State, Council of Governors clash on county pension plan
Council of Governors (CoG) yesterday protested an attempt by the National government to seize control of more than Sh60 billion pension fund for county workers.
The governors’ concerns come after the National government unprocedurally and irregularly classified pension schemes for all civil servants, including Laptrust and County Pension Fund (CPF) that handles county workers, as state corporations.
The listing puts the two schemes under the control of the broke National Treasury that has been raiding state corporations of ‘surpluses’ to finance the budget.
By the end of the second quarter of the financial year 2020/21, Treasury had managed to collect more than Sh100 billion from regulatory authorities as the broke government engages an overdrive gear to raid the coffers of State entities to fund its programmes.
“At risk is Sh60 billion of the steadily growing pension funds belonging to employees of county governments,” Laikipia governor Ndiritu Muriithi, who chairs CoG’s Finance committee, said even as he accused the state of “always stretching its mandate whenever huge money is involved”.
This will be the second time, devolved units will be attempting to thwart almost a similar scheme when they opposed a bill that gave the national government power to manage county employees’ retirement benefits, which is against the Constitution.
The Government’s Retirement Scheme Bill, 2018 gave county governments a peripheral role in the management of the pension scheme, while allowing the national government to take control.
A letter dated July 16, 2021 by Head of Public Service Joseph Kinyua says the government declared Laptrust and CPF as state schemes following a legal advisory by Attorney General Kihara Kariuki.
“This follows the legal opinion of the Attorney General that affirms that all pension and provident funds are public entities,” Kinyua said.
He directed Treasury to bring Laptrust and all its affiliate/subsidiary entities to compliance with the PFM Act, PPAD Act and the Public Audit Act.
The letter was addressed to Treasury Cabinet Secretary Ukur Yatani, his Devolution counterpart Eugene Wamalwa and State Corporations Advisory Committee secretary Wanjiku Wakogi.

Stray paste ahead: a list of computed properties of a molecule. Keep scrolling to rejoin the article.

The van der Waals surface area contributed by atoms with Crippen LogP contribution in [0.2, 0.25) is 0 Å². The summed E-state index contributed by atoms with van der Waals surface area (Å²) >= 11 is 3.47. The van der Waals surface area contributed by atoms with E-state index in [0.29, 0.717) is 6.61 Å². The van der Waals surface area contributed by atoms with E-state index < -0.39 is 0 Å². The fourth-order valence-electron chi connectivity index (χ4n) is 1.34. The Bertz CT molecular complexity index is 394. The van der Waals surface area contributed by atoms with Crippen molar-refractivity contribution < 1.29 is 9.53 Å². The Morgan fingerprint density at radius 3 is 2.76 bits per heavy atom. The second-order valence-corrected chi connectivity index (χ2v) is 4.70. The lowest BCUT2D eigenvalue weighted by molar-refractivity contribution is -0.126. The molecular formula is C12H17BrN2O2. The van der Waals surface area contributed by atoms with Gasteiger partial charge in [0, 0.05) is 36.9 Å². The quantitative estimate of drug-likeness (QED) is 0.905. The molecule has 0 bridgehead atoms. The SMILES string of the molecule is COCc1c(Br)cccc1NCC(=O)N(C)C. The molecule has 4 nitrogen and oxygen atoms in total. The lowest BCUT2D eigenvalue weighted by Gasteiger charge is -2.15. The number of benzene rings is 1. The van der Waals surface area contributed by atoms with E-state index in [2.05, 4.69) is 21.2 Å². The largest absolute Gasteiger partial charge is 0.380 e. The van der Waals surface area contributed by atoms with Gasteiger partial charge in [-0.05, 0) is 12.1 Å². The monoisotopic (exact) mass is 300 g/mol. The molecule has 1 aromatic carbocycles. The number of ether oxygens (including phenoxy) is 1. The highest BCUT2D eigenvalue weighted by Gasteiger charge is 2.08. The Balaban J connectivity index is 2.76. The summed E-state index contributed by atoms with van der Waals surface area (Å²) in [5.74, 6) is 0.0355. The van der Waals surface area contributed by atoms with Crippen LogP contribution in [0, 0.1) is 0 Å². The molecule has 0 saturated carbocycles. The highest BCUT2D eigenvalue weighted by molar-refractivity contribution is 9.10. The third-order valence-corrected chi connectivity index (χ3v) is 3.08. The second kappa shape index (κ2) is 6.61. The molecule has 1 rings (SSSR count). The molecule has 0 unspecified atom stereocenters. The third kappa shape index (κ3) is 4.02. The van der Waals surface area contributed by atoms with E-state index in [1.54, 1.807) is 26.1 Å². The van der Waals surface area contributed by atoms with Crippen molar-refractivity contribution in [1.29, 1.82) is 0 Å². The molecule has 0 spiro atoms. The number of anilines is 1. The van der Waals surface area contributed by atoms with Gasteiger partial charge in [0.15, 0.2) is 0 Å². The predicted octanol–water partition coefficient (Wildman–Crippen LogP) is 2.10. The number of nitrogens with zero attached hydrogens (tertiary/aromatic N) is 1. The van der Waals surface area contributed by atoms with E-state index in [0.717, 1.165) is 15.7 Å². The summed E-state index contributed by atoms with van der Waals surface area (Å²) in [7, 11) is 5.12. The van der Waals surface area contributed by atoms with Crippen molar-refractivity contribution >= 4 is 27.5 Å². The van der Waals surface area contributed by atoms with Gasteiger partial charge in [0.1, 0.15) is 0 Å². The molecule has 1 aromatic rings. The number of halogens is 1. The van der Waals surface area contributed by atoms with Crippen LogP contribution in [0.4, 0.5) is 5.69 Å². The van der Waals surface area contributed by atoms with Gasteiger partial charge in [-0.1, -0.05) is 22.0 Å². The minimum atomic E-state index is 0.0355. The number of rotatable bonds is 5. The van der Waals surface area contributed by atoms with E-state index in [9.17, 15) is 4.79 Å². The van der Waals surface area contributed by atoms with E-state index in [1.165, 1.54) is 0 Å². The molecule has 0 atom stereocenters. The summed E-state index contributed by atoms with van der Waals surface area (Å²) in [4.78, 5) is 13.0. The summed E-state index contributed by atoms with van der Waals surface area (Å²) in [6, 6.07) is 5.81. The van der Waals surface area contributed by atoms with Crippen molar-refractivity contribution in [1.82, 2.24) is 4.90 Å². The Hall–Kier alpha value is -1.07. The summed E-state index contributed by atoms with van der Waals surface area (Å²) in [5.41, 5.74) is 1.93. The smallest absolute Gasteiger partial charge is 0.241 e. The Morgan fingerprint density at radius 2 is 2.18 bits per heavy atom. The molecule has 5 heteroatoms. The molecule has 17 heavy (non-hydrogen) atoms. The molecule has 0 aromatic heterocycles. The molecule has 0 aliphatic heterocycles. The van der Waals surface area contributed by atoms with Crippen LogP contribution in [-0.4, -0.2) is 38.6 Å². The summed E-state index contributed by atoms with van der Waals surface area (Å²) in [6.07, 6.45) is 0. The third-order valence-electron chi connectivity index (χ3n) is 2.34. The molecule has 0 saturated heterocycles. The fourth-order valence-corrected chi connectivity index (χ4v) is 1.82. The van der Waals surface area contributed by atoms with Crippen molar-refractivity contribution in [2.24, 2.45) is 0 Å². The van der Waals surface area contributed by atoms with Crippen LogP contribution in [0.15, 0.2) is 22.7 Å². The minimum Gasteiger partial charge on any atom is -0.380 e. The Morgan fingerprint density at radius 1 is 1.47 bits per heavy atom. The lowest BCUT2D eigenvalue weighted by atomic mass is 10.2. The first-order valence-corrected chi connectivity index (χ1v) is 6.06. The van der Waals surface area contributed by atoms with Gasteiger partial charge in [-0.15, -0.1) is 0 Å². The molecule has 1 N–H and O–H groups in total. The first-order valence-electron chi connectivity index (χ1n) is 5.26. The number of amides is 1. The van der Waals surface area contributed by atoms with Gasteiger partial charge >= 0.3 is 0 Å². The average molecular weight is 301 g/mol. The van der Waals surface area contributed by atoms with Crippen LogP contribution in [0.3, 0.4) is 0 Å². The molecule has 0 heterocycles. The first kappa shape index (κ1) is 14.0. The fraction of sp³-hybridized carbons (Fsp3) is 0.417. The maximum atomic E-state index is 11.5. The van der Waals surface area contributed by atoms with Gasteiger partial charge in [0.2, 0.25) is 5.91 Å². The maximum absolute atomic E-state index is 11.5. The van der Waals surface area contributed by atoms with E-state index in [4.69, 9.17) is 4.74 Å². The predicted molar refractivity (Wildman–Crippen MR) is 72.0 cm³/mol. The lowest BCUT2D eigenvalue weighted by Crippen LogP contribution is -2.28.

Of concern, according to the letter, the schemes are required to submit their budgets and comply with the Treasury’s guidelines on bank accounts, surpluses, borrowings and expenditure.
“The National Treasury to ensure that a special audit by the Kenya National Audit Office (KENAO) for the purposes of ascertaining current financial position of Laptrust and affiliate/subsidiary entities and guiding on future,” Kinyua said.
In a letter to Kinyua dated August 9 and copied to Yatani, CoG boss Martin Wambora (Embu) faulted the classification of the pension schemes as state corporations.
“You will note that the Laptrust scheme, CPF and related entities are not state corporations within the meaning assigned to it under the State Corporations Act, cap 446,” Wambora said.
“The Laptrust DB scheme, the county pension fund and related entities are except entities under Section 2 of the State Corporations Act since they are unincorporated and fall under the Local Government Act and the national government does not hold any shareholding in the two schemes,” he added.
Wambora said that Laptrust Scheme was established under the Local Governments Act, which transitioned to the County Government Act, 2012.
CPF, on the other hand, was established in 2011 and earmarked by the National Treasury as a scheme for county government employees
“We, therefore, wish to firmly caution against any form of interference in the running and management of pension schemes for county governments or any other scheme for that matter.
“Finally, we strongly object to the continued interference with devolved functions, such as your directives on pensions for county employees.